After taking in the bridge and the river, I headed west along the old track of the road. This way follows along the hydro corridor for about a hundred yards/metres and then heads abruptly north into the woods again. It's along this stretch, and northward, that about a half a dozen homes once stood, till the 70s and 80s. Once they were gone and the land upon which they stood was absorbed into the park, the old road clearance itself was closed, but continues to live on as a footpath.


Someone's home stood here till about 1980


"And miles to go before I sleep..."

Something about hydro towers has always captivated me, even as a little boy. They seem like the skeletons of giant robots, just waiting for their chance to spring back to life and attack...


Skylines


Thy fearful symmetry I


Thy fearful symmetry II


Thy fearful symmetry III


Thy fearful symmetry IV


Brothers west


Brothers east

At this point, I was heading back. The remaining shots are wandering southbound again back the way I came, towards Finch Avenue.


What a driver heading east on Cummer Avenue in winter once saw


Southbound on the path


The bend seen from the north side

I'd brought my wide angle lens with me but completely forgotten about it until this point. With numbed hands, I managed to attach the thing to the primary lens and I got these marvelous, Christmassy shots. The last one, with the single ice crystal caught in the needles of a pine tree, I am particularly happy with. And we'll sign off on that. Hope you enjoyed the little stroll.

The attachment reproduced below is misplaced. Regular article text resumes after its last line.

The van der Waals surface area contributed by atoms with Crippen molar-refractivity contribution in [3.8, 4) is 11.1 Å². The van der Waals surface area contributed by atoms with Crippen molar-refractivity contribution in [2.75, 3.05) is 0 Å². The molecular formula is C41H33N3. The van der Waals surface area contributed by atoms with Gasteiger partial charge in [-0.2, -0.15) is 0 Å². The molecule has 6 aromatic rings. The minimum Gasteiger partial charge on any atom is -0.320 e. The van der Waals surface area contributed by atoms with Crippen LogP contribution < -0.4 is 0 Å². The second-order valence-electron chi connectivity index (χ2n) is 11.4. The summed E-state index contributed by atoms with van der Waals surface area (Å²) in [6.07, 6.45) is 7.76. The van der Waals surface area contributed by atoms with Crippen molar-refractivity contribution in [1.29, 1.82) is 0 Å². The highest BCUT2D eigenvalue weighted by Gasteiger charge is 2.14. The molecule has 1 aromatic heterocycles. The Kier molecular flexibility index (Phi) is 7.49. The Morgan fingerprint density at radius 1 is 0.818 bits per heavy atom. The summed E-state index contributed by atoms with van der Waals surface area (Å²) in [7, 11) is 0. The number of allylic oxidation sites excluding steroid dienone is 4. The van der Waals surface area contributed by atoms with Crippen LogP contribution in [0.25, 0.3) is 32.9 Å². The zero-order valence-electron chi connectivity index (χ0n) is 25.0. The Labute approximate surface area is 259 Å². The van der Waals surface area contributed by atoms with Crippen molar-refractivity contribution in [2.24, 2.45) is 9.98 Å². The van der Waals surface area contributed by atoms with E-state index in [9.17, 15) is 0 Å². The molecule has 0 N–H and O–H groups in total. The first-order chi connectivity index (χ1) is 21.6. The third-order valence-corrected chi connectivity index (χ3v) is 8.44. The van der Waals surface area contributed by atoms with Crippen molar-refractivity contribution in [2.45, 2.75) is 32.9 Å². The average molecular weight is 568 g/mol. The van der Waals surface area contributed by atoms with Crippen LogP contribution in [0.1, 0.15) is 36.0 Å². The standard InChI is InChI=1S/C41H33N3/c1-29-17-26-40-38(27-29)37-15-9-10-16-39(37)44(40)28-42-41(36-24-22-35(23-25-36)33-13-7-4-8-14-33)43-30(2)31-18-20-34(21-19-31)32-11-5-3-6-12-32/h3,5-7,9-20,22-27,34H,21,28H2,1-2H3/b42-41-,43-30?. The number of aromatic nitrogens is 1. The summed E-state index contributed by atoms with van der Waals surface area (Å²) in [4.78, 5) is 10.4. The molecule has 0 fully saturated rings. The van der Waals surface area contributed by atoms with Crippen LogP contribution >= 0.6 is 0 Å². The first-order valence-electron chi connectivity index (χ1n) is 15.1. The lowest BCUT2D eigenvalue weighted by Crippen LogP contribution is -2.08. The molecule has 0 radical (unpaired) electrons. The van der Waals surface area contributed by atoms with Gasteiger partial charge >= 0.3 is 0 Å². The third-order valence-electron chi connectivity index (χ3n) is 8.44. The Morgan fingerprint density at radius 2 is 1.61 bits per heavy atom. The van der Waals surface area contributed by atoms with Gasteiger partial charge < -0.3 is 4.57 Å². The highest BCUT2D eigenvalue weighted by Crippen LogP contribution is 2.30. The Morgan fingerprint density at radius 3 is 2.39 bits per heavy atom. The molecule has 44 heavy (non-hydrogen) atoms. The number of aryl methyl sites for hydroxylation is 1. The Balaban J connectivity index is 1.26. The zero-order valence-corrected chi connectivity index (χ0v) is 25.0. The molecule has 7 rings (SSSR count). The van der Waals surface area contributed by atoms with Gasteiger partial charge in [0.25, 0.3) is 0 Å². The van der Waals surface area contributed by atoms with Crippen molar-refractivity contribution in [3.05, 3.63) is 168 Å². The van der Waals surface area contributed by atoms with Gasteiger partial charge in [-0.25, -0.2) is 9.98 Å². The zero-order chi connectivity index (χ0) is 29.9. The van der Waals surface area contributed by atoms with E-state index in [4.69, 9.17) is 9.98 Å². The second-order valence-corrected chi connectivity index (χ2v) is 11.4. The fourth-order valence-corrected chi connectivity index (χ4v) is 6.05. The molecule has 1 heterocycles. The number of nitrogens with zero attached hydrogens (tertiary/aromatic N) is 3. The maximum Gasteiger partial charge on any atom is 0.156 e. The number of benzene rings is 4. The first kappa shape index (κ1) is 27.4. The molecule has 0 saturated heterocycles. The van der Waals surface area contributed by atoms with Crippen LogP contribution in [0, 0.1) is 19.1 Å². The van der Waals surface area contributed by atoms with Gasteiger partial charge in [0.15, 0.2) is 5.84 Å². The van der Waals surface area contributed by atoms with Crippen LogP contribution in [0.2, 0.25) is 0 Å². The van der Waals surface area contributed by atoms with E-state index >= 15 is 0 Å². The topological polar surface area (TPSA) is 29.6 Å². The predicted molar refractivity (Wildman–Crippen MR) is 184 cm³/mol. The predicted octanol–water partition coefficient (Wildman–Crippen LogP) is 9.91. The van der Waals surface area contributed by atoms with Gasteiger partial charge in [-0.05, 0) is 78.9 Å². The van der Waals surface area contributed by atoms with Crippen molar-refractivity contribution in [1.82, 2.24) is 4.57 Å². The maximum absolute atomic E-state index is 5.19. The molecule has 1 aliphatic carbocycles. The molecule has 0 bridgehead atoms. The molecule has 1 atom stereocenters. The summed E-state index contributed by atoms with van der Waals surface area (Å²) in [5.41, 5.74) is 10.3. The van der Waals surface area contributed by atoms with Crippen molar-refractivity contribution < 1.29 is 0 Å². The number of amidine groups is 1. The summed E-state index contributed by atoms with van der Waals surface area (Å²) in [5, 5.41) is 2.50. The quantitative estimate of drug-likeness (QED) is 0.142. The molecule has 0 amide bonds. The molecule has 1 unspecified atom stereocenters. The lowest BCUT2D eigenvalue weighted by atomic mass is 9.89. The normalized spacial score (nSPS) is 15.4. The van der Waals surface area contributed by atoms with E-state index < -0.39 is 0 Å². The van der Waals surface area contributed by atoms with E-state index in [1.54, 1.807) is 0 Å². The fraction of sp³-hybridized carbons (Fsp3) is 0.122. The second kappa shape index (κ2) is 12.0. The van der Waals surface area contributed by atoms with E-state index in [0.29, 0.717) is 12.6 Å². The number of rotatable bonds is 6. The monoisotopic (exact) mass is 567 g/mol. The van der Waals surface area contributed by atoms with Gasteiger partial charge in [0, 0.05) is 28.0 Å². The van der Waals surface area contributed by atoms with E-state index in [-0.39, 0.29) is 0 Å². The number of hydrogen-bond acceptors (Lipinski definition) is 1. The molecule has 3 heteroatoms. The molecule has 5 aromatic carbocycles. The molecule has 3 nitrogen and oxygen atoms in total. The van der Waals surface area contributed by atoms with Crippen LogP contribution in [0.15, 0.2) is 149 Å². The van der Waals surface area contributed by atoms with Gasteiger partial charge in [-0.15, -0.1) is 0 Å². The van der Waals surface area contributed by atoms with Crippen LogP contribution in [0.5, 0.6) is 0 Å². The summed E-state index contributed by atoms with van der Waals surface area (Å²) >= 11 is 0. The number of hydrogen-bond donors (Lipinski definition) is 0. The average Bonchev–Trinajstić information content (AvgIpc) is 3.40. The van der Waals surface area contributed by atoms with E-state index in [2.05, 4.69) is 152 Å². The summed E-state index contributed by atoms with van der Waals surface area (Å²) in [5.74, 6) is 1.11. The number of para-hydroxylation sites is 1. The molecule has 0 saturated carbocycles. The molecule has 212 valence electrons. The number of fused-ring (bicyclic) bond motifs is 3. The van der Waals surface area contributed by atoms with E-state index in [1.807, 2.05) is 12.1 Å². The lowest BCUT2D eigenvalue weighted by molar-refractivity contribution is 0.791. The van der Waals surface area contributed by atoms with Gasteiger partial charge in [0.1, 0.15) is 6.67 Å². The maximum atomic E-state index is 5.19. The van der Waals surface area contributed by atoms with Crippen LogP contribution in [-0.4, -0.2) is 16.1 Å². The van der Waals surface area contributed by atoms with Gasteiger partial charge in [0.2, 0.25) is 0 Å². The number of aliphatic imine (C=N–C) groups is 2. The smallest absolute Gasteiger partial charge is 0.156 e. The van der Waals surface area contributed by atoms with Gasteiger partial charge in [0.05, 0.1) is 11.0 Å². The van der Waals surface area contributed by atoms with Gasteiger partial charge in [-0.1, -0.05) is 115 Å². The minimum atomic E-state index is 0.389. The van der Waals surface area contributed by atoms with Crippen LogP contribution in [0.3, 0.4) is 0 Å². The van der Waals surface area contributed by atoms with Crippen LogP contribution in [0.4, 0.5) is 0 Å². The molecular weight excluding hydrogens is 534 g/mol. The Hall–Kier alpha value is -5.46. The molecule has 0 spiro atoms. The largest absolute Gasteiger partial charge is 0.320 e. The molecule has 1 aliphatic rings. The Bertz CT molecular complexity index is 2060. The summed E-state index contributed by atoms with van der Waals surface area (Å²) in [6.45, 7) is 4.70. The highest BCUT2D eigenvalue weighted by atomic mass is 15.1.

Snow and pine needles


Evergreen overpass


Nature slips an ice diamond onto the finger of a tree

11 comments:

Donwatcher said...

Nice pictures. I have never been in this area during winter. I would be careful about wading in the Don. There are still places where raw sewage enters the river. A recent study in Taylor Massey Creek found e.coli levels between 10,000 and 1,200,000 / 100 ml.

DW

A thinker said...

Nice shots! I especially love the hydro towers. That kind of thing is one of my favourite photo subjects :-)`

Lone Primate said...

I would be careful about wading in the Don. There are still places where raw sewage enters the river.

Down around the area you've indicated I'd be concerned; I don't think I'd be enthusiastic about getting into the Don much south of Eglinton. But further north, the city largely dates from the 1960s, and untreated biological effluent is a rare commodity in such areas. I know for a fact that storm drainage is guided to the river in the park, and of course there's the run-off from lawns, but that's the nature of... well, nature. Nothing's really clean. But hereabouts, the water runs rapidly, it's not brackish, it doesn't smell, there's not much rubbish in the water, and I don't drink it. I appreciate your concern, but life's too short to deny oneself the simple pastoral pleasures. You can take a chance and enjoy our all-too-brief summers or play it safe and be felled by something else. The risks, so far, have been far outweighed by the delights. Take a chance, give it a shot next summer... but up here, not down there. :)

Lone Primate said...

Nice shots! I especially love the hydro towers. That kind of thing is one of my favourite photo subjects :-)`

Thank you. :) You know, I don't mind admitting, I'm always nervous when I get near those things. I found the unearthly noise of the power lines just over my head really unnerving when I was taking those shots. I had the distinct feeling of being an infidel defiling the sanctity of the temple of some foreign god, waiting all the while to be struck by lightning...